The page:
THE ARCHITECT OF BLUE MOSQUE
Sedefkar Mehmed Agha Biçakçiu or Sedefqar Mehmeti of Elbasan (Modern Turkish : Sedefkâr Mehmet Ağa, about 1540 – 1617 ) is recorded as the Ottoman architect of the Sultan Ahmed Mosque (the “Blue Mosque”) in Istanbul. He was of Albanian origin.
By way of his works he left a decided mark on Istanbul. The square on which the Sultan Ahmed Mosque is situated became known as Sultanahmet. This mosque can be considered the culmination of his career. Mehmed Agha, who was the last student of Mimar Sinan, had completed his mission by adding his brighter, colorful architectural style to that of his master teacher.
When in 1591 Mehmed Agha gave the sultan a richly decorated quiver, he was promoted to Chief Bailiff (muhzirbaṣı). In the same year he even became lieutenant-governor (mütesellin) of Diyarbakır and Inspector of Works. During the following years he visited Arabia, Egypt and Macedonia. In 1597 he was appointed Master of the Waterways by sultan Mehmed III. He was also given the commission for the building of a walnut throne, inlaid with nacre and tortoise shell, for Ahmed I, which can be seen in the Topkapı Palace.
After Davut’s execution in 1599, he was succeeded as royal architect by Dalgıç Ahmet Ağa. In 1606 Mehmed Agha was finally named chief imperial architect to the Ottoman court, succeeding Dalgıç Ahmet Ağa, builder of the large tomb of Mehmed III in the garden of Hagia Sophia.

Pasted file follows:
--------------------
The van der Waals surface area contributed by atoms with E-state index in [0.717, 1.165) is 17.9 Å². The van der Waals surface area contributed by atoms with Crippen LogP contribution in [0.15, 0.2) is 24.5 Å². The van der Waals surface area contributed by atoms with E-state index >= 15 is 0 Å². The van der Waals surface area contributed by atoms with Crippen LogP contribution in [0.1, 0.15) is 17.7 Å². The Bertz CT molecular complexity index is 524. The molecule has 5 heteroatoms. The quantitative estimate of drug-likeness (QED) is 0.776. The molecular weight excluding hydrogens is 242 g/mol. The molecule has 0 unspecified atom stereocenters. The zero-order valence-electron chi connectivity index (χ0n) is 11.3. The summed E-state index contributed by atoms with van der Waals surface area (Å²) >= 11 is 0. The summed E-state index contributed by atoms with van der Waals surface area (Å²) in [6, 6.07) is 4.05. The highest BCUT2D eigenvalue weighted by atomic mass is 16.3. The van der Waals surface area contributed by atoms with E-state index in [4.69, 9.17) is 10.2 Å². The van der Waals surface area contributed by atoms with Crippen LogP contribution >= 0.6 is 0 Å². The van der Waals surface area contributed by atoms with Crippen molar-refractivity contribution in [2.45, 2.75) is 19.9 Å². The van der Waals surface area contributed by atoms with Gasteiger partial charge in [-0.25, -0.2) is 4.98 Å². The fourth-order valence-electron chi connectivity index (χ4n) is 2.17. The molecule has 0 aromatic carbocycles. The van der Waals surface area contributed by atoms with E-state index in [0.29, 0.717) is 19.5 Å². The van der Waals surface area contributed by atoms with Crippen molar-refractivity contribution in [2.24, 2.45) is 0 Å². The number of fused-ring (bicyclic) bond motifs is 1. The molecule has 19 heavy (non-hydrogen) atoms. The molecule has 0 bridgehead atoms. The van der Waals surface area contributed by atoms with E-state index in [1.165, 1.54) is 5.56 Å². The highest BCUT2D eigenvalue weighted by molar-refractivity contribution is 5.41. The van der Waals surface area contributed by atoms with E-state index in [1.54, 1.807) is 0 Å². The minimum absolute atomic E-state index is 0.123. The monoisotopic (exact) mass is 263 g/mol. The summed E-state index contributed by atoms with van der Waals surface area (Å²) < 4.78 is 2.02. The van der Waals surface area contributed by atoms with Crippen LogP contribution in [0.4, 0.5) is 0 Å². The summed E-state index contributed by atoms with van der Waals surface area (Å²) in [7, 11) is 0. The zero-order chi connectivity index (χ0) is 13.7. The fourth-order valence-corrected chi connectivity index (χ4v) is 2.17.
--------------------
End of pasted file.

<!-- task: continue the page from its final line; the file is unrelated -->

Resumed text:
From 1609 until 1616 he worked exclusively on the Sultan Ahmed Mosque, called the Blue Mosque because of the colour of its tile work. The design of the mosque was based on the Hagia Sophia (Church of Holy Wisdom), the masterpiece of Byzantine architecture built in the 6th century, and on the work of his master, Mimar Sinan. The design of the mosque is perfectly symmetrical, with a great central dome buttressed by four semi-domes and surrounded by a number of smaller exedrae.
Mehmed Agha had a book on architecture theory written for him by Cafer Efendi. In this book he explained his methods of work and the architectural training of the period .
Mehmed Agha died in 1617 at about the same time as his sultan